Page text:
Architects Respond to Paris Accord Withdrawal
2. 六月 2017
Our warming planet (Image: NASA)
On Thursday President Donald Trump announced that the United States would be withdrawing from the Paris agreement on climate change that his predecessor – and 195 other nations – agreed to in 2015.
The Paris accord, as it's known, aims to reduce greenhouse gas emissions in order to keep the increase of global temperature below 2°C over pre-industrial levels and further mitigate the impacts of climate change. Though as Trump said yesterday, without irony, "As someone who cares deeply about our environment, I cannot in good conscience support a deal which punishes the United States." Trump is fulfilling a promise he made during the campaign, though up until his announcement people were holding out hope that those close to him (e.g. Jared and Ivanka) would sway the decision in the other direction. The US, the second largest emitter of greenhouse gases (following China), now joins with the only two countries that have not signed the agreement – Nicaragua and Syria – one of which disagrees with it and one of which is in the midst of a civil war.
Immediately architecture organizations responded to Trump's announcement. AIA President Thomas Vonier said in a statement:
Architects Advocate immediately condemned "the irresponsible action by the current administration to withdraw from the Paris Climate Agreement" and put their support behind the Climate Solutions Caucus:
The United States must remain a leader in the battle to cease harmful and needless practices that damage the planet and its climate, acting out of both environmental concerns and national economic interests. Instead of helping our economy, as the Administration contends, withdrawing from the Paris Agreement will put us behind our major global competitors.
The AIA will not retreat from its long-established efforts to conserve energy and to deploy renewable resources in buildings. We will continue to lead in efforts to curb the use of fuels and technologies that needlessly pollute our atmosphere and harm our environment. This makes good sense economically, and it is in the best interests of those we serve: our clients and the public.
We will also urge our members throughout the United States and the world to assist cities, states, organizations and citizen groups in meeting the aims of the climate accord.
By adhering to our values as a profession that is concerned with human habitat and the health of our environment, we will help to mitigate the harm this decision will do to our economy and to America's stature across the globe.
And Esa Mohamed, President of the UIA, said in a statement:
As members of the American design and construction industry, we are dedicated to tackling the challenging issues that threaten our planet by creating healthy, productive, and safe communities for all, today and in the future. We are on the front lines addressing climate change in a meaningful and impactful way, facing current issues such as energy efficiency, water conservation, sustainable land use, resiliency, and adaptive reuse. More can be and must be done.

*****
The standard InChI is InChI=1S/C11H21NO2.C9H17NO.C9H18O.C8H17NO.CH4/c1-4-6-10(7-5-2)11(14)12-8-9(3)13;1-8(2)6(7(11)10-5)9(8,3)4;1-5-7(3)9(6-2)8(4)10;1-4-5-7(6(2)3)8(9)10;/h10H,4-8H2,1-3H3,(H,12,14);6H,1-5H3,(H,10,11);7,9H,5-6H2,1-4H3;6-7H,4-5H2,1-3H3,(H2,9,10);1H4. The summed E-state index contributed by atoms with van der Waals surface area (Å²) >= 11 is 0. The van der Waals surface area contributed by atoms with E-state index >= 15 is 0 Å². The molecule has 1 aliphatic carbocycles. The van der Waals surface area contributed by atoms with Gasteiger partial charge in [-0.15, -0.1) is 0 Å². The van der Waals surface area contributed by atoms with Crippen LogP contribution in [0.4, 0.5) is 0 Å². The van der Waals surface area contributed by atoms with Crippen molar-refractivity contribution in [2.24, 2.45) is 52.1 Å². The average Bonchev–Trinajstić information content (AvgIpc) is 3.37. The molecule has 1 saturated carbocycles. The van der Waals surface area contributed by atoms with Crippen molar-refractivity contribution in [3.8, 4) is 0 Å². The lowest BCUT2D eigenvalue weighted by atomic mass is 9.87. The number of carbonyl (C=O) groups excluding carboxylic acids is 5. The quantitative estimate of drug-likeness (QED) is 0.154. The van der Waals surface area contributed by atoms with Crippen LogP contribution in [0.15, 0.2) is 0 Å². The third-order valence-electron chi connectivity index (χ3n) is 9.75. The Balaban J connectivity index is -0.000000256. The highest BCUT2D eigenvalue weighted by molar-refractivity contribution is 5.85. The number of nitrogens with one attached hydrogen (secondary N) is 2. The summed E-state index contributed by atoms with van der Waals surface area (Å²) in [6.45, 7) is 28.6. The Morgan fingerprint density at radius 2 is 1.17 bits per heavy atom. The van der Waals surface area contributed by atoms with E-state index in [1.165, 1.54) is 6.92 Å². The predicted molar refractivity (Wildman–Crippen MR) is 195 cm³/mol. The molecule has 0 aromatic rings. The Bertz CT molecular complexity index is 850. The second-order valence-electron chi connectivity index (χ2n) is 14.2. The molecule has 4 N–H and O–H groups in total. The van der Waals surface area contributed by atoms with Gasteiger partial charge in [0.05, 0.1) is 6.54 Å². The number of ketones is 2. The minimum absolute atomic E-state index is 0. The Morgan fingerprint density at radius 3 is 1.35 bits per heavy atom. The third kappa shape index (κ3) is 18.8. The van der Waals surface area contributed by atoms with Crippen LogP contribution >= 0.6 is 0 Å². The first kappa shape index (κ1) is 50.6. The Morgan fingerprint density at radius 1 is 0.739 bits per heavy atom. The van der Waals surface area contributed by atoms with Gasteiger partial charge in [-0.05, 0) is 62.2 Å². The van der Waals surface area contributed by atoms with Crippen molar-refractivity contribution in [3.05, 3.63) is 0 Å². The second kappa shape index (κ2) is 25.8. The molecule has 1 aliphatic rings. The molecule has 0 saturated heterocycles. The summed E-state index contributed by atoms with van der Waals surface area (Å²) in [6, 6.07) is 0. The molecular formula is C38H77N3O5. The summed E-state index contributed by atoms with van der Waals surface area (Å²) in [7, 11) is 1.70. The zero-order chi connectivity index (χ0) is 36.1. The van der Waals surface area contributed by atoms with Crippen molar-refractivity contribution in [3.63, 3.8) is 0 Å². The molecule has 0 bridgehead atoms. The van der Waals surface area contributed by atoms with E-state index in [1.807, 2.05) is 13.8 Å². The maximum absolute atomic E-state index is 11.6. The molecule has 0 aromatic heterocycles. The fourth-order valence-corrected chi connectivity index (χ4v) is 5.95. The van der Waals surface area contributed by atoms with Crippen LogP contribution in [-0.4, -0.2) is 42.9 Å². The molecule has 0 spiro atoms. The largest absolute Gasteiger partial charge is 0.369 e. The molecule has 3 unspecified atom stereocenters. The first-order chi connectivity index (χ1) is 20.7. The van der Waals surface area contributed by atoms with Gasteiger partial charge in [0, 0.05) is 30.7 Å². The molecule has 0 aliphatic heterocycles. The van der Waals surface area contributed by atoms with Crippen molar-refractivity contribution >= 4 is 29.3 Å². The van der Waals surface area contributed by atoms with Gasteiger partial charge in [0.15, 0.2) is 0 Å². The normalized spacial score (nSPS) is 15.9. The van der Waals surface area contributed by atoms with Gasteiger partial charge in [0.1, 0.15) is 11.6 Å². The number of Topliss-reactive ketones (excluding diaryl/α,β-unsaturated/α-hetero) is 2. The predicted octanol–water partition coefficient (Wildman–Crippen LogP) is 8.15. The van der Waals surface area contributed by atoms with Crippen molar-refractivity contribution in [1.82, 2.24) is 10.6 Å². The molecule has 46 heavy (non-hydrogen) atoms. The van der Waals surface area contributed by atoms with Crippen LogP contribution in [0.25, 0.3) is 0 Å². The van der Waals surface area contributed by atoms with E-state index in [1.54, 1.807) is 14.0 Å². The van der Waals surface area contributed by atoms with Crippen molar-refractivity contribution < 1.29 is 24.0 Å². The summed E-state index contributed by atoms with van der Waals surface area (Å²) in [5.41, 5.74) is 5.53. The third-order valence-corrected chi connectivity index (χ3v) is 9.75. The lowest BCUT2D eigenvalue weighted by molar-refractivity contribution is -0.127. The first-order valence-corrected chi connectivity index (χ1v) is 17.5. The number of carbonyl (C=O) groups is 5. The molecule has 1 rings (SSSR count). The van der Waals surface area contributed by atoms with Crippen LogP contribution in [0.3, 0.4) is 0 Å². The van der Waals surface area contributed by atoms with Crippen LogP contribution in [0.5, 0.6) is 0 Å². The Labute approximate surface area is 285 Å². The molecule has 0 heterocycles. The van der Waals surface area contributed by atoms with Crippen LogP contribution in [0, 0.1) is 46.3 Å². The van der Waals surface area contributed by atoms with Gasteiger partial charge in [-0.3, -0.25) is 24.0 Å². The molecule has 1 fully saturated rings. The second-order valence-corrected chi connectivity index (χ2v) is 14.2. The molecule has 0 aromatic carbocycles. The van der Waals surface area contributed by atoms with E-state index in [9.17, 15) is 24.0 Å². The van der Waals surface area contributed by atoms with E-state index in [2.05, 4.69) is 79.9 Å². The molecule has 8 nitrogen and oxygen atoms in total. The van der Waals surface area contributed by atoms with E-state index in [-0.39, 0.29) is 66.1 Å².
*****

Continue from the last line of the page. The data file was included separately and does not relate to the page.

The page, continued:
We strongly support the bipartisan Climate Solutions Caucus and thank [its] 40 representatives for their courage in working across party lines to find solutions to this urgent real-world challenge.
We are reaching out to encourage the remaining 395 House members from across all 50 states to join the Caucus as well to help face this unprecedented common challenge. We are finding that the rule requiring new Caucus members to join in pairs of one Republican and one Democrat is welcomed in an overwhelmingly positive way by the American people.
In response to the White House decision to withdraw the United States from the Paris Agreement, and as organizations representing the world’s architects, we express our continued commitment to designing a more sustainable world and to making the goals of the landmark 2015 Paris Agreement a reality.
Urban areas account for more than 70 percent of global energy consumption and CO2 emissions, mainly from buildings. Architects embrace the responsibility to design buildings and communities that reduce greenhouse gas emissions; foster healthier environments; protect and enhance natural resources; provide clean air and water; protect people from the impacts of climate change; and create sustainable, equitable and healthy communities for everyone.
Following through on our collective commitments to reducing greenhouse gases will help to alleviate the clear perils faced by our planet and its inhabitants. We will not accept a future in which rising sea levels destroy more communities; where devastating natural disasters become the norm; where future generations face greater risk of drought; and where disease and poverty are exacerbated by the extreme impacts of a changing climate.
The landmark Paris Agreement maps the way to a sustainable future. We are doing our part and will carry on. That is the underpinning of the 2050 Imperative, adopted by the International Union of Architects at its World Congress in Durban, South Africa. This 2014 accord commits the world architecture community to implementing carbon efficient design strategies and renewable systems.
The architecture community adopted the 2050 Imperative as a clear message of support for the United Nations Framework Convention on Climate Change (UNFCCC), to show that architects are committed to a sustainable and equitable future. Today, that commitment is stronger than ever.
In large metropolises and small towns around the world, architects are working with their clients to design buildings and communities that use appropriate resources, protect the public from harm, and improve the quality of life. We reaffirm our commitment to designing a better world for all.